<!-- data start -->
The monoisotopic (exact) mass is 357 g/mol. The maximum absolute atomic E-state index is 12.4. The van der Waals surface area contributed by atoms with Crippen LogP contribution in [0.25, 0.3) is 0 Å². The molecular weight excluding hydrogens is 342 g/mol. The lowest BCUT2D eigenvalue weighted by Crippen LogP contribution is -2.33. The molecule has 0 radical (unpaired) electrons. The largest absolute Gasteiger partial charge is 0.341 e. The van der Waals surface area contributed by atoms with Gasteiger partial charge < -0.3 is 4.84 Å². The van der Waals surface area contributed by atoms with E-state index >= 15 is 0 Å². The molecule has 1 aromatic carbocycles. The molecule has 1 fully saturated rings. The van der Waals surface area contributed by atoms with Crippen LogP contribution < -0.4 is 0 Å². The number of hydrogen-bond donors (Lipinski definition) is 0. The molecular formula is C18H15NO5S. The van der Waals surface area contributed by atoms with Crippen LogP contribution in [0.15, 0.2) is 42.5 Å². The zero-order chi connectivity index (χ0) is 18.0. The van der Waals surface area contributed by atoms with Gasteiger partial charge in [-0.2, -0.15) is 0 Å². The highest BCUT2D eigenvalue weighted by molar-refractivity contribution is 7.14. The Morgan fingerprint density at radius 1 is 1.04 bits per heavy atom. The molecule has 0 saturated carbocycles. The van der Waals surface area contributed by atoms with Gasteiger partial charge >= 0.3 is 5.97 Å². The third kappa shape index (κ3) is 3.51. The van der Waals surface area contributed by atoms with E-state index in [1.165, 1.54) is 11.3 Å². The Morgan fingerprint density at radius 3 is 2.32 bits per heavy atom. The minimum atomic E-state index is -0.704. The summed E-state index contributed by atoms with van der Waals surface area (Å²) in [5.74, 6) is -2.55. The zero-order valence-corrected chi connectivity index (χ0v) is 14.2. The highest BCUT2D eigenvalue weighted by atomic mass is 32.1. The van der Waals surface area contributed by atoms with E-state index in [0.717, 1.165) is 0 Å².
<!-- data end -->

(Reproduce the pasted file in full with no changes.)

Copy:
The monoisotopic (exact) mass is 357 g/mol. The maximum absolute atomic E-state index is 12.4. The van der Waals surface area contributed by atoms with Crippen LogP contribution in [0.25, 0.3) is 0 Å². The molecular weight excluding hydrogens is 342 g/mol. The lowest BCUT2D eigenvalue weighted by Crippen LogP contribution is -2.33. The molecule has 0 radical (unpaired) electrons. The largest absolute Gasteiger partial charge is 0.341 e. The van der Waals surface area contributed by atoms with Gasteiger partial charge < -0.3 is 4.84 Å². The van der Waals surface area contributed by atoms with E-state index >= 15 is 0 Å². The molecule has 1 aromatic carbocycles. The molecule has 1 fully saturated rings. The van der Waals surface area contributed by atoms with Crippen LogP contribution < -0.4 is 0 Å². The number of hydrogen-bond donors (Lipinski definition) is 0. The molecular formula is C18H15NO5S. The van der Waals surface area contributed by atoms with Crippen LogP contribution in [0.15, 0.2) is 42.5 Å². The zero-order chi connectivity index (χ0) is 18.0. The van der Waals surface area contributed by atoms with Gasteiger partial charge in [-0.2, -0.15) is 0 Å². The highest BCUT2D eigenvalue weighted by molar-refractivity contribution is 7.14. The Morgan fingerprint density at radius 1 is 1.04 bits per heavy atom. The molecule has 0 saturated carbocycles. The van der Waals surface area contributed by atoms with Gasteiger partial charge >= 0.3 is 5.97 Å². The third kappa shape index (κ3) is 3.51. The van der Waals surface area contributed by atoms with E-state index in [1.165, 1.54) is 11.3 Å². The Morgan fingerprint density at radius 3 is 2.32 bits per heavy atom. The minimum atomic E-state index is -0.704. The summed E-state index contributed by atoms with van der Waals surface area (Å²) in [5.74, 6) is -2.55. The zero-order valence-corrected chi connectivity index (χ0v) is 14.2. The highest BCUT2D eigenvalue weighted by atomic mass is 32.1. The van der Waals surface area contributed by atoms with E-state index in [0.717, 1.165) is 0 Å².